“I was only six weeks old, still in my mother’s womb, when my mother’s doctor informed her that her body was rejecting me and that the only alternative that made any sense was for her to abort me,” said Kusyk.

His parents returned from that visit to the doctor and prayed for the intercession of St. Joseph. A month later, they consulted another doctor, and to their surprise, their son was doing fine.

Kusyk was born healthy in Bamberg, Germany, and spent his childhood in London, Ont. At 13, he remembers feeling a call to the priesthood in the most unlikely of cicrumstances.

John Paul II’s holiness paves way to sainthood

A woman holds a calendar with an image of the late Pope John Paul II during an event in Mexico City’s Azteca Stadium to mark the sixth anniversary of his death April 2. The late pope will be beatified May 1. (CNS photo/Jorge Dan Lopez, Reuters)ROME - Pope John Paul II is being beatified not because of his impact on history or on the Catholic Church, but because of the way he lived the Christian virtues of faith, hope and love, said Cardinal Angelo Amato, prefect of the Congregation for Saints' Causes.

"Clearly his cause was put on the fast track, but the process was done carefully and meticulously, following the rules Pope John Paul himself issued in 1983," the cardinal said April 1, during a conference at the Pontifical University of the Holy Cross in Rome.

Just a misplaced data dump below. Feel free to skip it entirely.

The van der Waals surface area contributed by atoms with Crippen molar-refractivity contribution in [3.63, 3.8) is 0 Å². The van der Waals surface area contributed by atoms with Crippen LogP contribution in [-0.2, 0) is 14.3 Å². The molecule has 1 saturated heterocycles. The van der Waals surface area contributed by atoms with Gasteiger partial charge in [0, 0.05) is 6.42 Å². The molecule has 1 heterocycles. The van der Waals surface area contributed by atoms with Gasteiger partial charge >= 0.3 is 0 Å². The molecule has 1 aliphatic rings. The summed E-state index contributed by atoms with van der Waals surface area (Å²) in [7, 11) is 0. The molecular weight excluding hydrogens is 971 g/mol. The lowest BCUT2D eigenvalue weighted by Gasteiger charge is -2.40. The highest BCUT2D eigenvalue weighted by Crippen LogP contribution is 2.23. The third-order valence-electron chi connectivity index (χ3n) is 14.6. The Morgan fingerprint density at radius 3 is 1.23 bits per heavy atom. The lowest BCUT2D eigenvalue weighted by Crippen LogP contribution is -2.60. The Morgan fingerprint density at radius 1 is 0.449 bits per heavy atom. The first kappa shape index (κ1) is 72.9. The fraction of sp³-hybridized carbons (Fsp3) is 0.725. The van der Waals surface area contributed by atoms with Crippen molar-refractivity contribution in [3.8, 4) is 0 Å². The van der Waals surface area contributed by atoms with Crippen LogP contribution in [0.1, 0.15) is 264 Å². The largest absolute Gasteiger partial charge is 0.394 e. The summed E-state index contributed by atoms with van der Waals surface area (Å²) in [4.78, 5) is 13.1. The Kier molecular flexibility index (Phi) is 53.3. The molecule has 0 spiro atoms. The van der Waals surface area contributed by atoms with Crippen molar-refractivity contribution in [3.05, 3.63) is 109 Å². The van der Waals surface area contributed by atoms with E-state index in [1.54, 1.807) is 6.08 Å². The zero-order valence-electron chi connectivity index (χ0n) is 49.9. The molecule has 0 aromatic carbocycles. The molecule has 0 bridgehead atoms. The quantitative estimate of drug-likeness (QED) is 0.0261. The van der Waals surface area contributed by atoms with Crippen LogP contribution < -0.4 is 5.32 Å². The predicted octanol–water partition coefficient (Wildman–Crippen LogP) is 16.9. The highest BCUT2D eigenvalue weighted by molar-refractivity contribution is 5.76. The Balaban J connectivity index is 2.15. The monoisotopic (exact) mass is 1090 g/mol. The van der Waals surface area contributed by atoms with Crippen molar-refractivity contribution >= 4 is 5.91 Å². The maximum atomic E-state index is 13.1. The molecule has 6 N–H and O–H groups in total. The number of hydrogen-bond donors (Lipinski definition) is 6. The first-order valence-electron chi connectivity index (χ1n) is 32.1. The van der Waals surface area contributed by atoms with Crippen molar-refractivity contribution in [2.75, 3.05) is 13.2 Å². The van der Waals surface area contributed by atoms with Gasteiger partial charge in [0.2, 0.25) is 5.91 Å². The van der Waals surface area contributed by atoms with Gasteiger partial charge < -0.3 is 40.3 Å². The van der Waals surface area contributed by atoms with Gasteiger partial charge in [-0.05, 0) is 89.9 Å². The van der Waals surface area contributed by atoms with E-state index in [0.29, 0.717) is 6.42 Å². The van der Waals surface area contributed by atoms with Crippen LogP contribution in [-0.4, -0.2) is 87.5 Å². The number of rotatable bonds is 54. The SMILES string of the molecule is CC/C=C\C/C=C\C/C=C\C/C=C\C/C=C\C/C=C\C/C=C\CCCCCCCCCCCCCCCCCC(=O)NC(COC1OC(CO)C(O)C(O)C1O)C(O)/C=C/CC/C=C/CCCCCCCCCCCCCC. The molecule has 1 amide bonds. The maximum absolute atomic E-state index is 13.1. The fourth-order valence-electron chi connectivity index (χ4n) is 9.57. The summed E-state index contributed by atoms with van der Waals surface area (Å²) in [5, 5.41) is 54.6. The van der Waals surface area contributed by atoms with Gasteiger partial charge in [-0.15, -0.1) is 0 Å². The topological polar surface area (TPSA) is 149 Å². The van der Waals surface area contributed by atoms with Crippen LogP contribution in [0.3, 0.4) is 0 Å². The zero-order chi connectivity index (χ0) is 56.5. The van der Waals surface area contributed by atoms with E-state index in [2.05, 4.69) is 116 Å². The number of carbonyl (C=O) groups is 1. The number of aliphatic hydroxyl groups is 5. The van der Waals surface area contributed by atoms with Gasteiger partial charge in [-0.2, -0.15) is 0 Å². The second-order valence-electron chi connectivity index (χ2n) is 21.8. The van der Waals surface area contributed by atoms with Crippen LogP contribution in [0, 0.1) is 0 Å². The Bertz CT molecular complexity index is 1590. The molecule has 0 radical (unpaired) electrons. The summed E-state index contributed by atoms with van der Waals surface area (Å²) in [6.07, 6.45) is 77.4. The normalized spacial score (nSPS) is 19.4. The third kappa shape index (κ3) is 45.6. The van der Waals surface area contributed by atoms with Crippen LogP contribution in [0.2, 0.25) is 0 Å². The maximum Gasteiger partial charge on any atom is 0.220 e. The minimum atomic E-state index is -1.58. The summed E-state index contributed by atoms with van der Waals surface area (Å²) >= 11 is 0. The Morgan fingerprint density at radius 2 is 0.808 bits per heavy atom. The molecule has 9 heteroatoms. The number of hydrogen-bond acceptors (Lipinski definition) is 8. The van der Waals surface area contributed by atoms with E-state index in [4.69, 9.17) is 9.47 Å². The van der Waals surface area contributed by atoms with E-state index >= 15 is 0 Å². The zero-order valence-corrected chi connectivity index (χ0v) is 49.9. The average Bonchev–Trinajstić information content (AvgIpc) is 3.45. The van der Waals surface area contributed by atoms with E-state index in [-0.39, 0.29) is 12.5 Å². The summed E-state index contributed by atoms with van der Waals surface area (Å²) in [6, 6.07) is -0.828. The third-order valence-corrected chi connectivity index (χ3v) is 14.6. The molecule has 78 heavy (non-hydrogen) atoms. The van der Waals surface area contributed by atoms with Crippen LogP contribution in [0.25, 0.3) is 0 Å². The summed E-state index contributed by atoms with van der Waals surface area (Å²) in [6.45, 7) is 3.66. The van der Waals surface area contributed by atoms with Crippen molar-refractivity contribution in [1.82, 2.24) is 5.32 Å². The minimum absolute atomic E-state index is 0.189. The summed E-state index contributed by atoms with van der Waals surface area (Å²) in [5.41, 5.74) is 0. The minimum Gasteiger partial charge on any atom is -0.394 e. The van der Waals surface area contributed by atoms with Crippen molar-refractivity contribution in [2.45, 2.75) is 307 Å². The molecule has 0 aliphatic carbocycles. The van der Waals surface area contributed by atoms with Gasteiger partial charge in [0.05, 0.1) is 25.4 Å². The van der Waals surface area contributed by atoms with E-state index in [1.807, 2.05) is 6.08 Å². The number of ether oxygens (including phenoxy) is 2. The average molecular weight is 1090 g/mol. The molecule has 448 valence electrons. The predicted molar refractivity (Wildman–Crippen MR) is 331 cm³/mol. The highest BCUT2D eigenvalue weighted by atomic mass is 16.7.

The cardinal said the Church wanted to respond positively to many Catholics' hopes to have Pope John Paul beatified quickly, but it also wanted to be certain that the pope, who died in 2005, is in heaven.

Pope advances sainthood cause of Canadian brother

Brother Chatillon, who lived 1871-1929, taught in schools in Quebec and at the Christian Brothers' novitiate. (image from lasalle.org)VATICAN CITY - Pope Benedict XVI advanced the sainthood causes of 35 candidates, including Canadian Christian Brother Adolphe Chatillon.

During a meeting April 2 with Cardinal Angelo Amato, prefect of the Congregation for Saints' Causes, the Pope signed a decree recognizing that Brother Chatillon lived the Christian virtues in a heroic way.

Before Brother Chatillon can be beatified, the Pope would have to recognize a miracle attributed to his intercession.

Brother Chatillon, who lived 1871-1929, taught in schools in Quebec and at the Christian Brothers' novitiate. Born in Nicolet, Que., he was a model pupil in school before entering the novitiate of the Brothers of the Christian Schools, where he took the name Br. Theophanius Leo.